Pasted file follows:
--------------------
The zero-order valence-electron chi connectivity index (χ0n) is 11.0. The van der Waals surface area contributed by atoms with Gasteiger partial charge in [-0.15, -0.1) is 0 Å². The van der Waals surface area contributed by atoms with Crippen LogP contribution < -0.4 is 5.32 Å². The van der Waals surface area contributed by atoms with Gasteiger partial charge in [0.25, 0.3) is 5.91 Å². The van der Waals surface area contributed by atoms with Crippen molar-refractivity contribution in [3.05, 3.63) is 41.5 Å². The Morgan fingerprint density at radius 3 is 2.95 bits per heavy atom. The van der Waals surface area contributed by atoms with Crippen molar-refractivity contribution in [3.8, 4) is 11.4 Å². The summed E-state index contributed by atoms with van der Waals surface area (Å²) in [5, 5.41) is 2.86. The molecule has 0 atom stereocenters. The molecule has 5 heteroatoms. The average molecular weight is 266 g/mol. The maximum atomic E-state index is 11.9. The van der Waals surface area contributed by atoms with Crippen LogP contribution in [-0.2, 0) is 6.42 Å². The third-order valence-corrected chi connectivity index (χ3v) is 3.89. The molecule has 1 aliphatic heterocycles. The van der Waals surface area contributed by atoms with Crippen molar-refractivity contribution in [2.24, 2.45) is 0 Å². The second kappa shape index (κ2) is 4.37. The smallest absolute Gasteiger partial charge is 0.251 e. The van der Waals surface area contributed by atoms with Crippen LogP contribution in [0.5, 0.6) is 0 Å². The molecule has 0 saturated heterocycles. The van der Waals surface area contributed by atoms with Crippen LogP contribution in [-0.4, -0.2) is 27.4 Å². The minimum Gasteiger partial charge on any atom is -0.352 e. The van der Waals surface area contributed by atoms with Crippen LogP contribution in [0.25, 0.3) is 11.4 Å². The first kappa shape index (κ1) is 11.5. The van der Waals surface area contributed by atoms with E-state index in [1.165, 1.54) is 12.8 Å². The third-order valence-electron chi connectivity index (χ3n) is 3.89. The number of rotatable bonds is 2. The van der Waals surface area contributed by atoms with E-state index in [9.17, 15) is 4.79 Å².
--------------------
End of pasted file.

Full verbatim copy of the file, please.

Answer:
The zero-order valence-electron chi connectivity index (χ0n) is 11.0. The van der Waals surface area contributed by atoms with Gasteiger partial charge in [-0.15, -0.1) is 0 Å². The van der Waals surface area contributed by atoms with Crippen LogP contribution < -0.4 is 5.32 Å². The van der Waals surface area contributed by atoms with Gasteiger partial charge in [0.25, 0.3) is 5.91 Å². The van der Waals surface area contributed by atoms with Crippen molar-refractivity contribution in [3.05, 3.63) is 41.5 Å². The Morgan fingerprint density at radius 3 is 2.95 bits per heavy atom. The van der Waals surface area contributed by atoms with Crippen molar-refractivity contribution in [3.8, 4) is 11.4 Å². The summed E-state index contributed by atoms with van der Waals surface area (Å²) in [5, 5.41) is 2.86. The molecule has 0 atom stereocenters. The molecule has 5 heteroatoms. The average molecular weight is 266 g/mol. The maximum atomic E-state index is 11.9. The van der Waals surface area contributed by atoms with Crippen LogP contribution in [-0.2, 0) is 6.42 Å². The third-order valence-corrected chi connectivity index (χ3v) is 3.89. The molecule has 1 aliphatic heterocycles. The van der Waals surface area contributed by atoms with Crippen molar-refractivity contribution in [2.24, 2.45) is 0 Å². The second kappa shape index (κ2) is 4.37. The smallest absolute Gasteiger partial charge is 0.251 e. The van der Waals surface area contributed by atoms with Crippen LogP contribution in [0.5, 0.6) is 0 Å². The molecule has 0 saturated heterocycles. The van der Waals surface area contributed by atoms with Crippen LogP contribution in [-0.4, -0.2) is 27.4 Å². The minimum Gasteiger partial charge on any atom is -0.352 e. The van der Waals surface area contributed by atoms with Crippen LogP contribution in [0.25, 0.3) is 11.4 Å². The first kappa shape index (κ1) is 11.5. The van der Waals surface area contributed by atoms with E-state index in [1.165, 1.54) is 12.8 Å². The third-order valence-electron chi connectivity index (χ3n) is 3.89. The number of rotatable bonds is 2. The van der Waals surface area contributed by atoms with E-state index in [9.17, 15) is 4.79 Å².